**- Take
home problem - solve by March 30 (****Answer in Blue)****:**

1. Consider the growth of
Arabidopsis plants on complete mineral salts on 10 mL 0.5% agar in a 100 mL
air-tight bottle. Calculate the maximum theoretical dry weight increase.

Note Arabidopsis is a C_{3}
plant.

If you assume
as stated in the text that air is 0.036% CO_{2} then there is 3.6 x 10^{-4}
L CO_{2} per L of air (some of you have air as 0.04% CO_{2} which
is fine and will give a similar answer; I’m not sure of the current level). The compensation point for typical C3 plants
is ~ 60 mL/L air or 6 x 10^{-5}L/L. Thus ~ 3 x 10^{-4} L CO_{2}/L
air can be “fixed” by this C3 plant. Therefore
we have 3 x 10^{-4} L CO_{2} per L air x 0.1 L air in the
bottle (the CO_{2} in air should reach an equilibrium with the 99%+ H_{2}O
in the agar but if you subtracted the volume of the agar this is OK and the
final number will be very close).

3 x 10^{-4}
L CO_{2}/L air x 0.1 L air = 3 x 10^{-5} L CO_{2} in
the bottle.

1 mole of an
ideal gas is ~ 22.4 L/mole

3 x 10^{-5} L CO_{2}/22.4 L/mole » 1.3 x 10^{-6} moles
CO_{2}.

Moles CO_{2}
ßà moles CH_{2}O (unless H_{2}O
is limiting which is not the case here)

1.3 x 10^{-5}
moles CH_{2}O x 30g/mole » 4 x 10^{-5} g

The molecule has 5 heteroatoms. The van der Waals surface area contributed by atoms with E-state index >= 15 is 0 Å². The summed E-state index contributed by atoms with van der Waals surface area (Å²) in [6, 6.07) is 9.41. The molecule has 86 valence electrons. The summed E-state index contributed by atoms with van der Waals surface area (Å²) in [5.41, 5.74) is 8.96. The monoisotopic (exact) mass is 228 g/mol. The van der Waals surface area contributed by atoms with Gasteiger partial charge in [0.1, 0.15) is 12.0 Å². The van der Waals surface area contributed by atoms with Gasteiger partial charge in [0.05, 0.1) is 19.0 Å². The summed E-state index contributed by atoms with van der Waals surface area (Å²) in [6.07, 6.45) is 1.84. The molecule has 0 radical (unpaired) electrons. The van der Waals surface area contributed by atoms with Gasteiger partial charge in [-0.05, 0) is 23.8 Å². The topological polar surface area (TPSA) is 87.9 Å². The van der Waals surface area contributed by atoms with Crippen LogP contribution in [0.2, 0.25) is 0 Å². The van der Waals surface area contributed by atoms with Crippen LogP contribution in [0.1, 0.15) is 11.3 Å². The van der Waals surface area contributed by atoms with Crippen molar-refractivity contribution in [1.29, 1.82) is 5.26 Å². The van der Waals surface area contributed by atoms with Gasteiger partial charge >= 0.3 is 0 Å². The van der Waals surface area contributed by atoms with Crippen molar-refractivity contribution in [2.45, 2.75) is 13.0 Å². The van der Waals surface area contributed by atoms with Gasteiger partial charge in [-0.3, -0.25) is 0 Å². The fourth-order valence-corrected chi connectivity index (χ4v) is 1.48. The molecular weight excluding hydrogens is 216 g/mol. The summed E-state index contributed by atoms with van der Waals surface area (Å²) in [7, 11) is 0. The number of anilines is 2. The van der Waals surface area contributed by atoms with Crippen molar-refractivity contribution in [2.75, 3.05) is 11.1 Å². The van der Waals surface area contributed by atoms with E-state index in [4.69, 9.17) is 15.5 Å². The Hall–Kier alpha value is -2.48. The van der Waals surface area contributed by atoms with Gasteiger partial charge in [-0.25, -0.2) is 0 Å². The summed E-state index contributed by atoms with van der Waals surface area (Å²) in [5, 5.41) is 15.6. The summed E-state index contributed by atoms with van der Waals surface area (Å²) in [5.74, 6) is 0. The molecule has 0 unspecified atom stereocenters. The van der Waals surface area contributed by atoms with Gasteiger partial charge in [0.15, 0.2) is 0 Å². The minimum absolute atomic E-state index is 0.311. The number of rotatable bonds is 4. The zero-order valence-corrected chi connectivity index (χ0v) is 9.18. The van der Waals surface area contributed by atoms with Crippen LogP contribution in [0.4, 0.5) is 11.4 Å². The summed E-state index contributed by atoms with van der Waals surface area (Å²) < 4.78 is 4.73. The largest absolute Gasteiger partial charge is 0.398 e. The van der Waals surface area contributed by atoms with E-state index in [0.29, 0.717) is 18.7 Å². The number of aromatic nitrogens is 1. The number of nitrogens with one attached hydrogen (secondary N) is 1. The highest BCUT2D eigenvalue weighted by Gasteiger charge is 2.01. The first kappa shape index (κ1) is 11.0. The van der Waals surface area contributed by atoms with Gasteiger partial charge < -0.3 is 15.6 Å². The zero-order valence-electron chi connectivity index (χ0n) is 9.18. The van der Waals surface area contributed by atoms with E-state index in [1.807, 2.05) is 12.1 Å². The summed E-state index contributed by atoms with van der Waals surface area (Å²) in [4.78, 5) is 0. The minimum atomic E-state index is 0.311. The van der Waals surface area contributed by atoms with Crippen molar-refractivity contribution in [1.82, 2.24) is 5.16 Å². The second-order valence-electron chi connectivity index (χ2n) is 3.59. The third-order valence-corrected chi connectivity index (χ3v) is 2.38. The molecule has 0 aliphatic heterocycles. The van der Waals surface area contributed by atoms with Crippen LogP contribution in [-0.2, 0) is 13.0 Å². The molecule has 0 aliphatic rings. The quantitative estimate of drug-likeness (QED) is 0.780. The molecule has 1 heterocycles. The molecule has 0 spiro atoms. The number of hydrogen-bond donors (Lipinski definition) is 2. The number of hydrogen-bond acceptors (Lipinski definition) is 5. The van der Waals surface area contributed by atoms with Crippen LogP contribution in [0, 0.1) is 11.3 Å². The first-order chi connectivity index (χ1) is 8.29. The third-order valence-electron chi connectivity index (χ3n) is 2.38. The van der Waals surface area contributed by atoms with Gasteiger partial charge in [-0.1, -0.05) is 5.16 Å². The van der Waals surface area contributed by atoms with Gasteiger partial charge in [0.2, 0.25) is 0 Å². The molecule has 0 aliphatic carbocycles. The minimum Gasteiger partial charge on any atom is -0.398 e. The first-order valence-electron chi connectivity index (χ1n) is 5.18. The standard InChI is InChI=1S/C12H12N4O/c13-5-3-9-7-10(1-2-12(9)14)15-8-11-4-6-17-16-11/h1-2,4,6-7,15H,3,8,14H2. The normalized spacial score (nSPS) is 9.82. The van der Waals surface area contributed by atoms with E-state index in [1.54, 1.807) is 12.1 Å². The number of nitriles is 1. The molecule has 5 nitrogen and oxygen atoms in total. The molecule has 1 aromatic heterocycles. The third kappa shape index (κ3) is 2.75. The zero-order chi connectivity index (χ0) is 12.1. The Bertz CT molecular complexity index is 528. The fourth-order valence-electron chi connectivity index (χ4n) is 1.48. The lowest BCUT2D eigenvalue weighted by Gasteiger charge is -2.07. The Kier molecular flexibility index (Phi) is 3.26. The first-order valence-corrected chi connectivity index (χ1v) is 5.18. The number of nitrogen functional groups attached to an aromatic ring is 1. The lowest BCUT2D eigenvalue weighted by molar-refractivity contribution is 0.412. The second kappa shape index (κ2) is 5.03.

or 40 mg of growth; small even for Arabidopsis!

2. Calculate the dry
weight increase when the agar is supplemented with 1 % sucrose.

10 mL 1%
sucrose = 0.1 g or 1 x 10^{-1} g sucrose

g sucrose ßà g CH_{2}O
(minus sucrose derivatives utilized in respiration but since this will add to
the CH_{2}O in the closed container and growth up to the compensation
point then 1:1 actually). 0.1 g CH_{2}O = 100,000 mg.

3. Calculate how much CO_{2}
would need to added to this closed atmosphere in the bottle for growth only on
mineral salts to result in a dry weight increase = to that for plants grown on
1 % sucrose.

0.1 g sucrose
=> 0.1 g CH_{2}O; 1 x 10-1 g/30 g/mole = 3 x 10^{-3} moles.

3 x 10^{-3}
moles x 22.4 L/mole = 6.7 x 10^{-2} L or 67 mL (if this much were added
to the bottle it would be ~ 67% CO_{2}!).

6.7 x 10^{-2}
L CO2/3.6 x 10^{-4} CO_{2}/air = 187 L air

which is » 1,900 times the volume of the 100 mL bottle!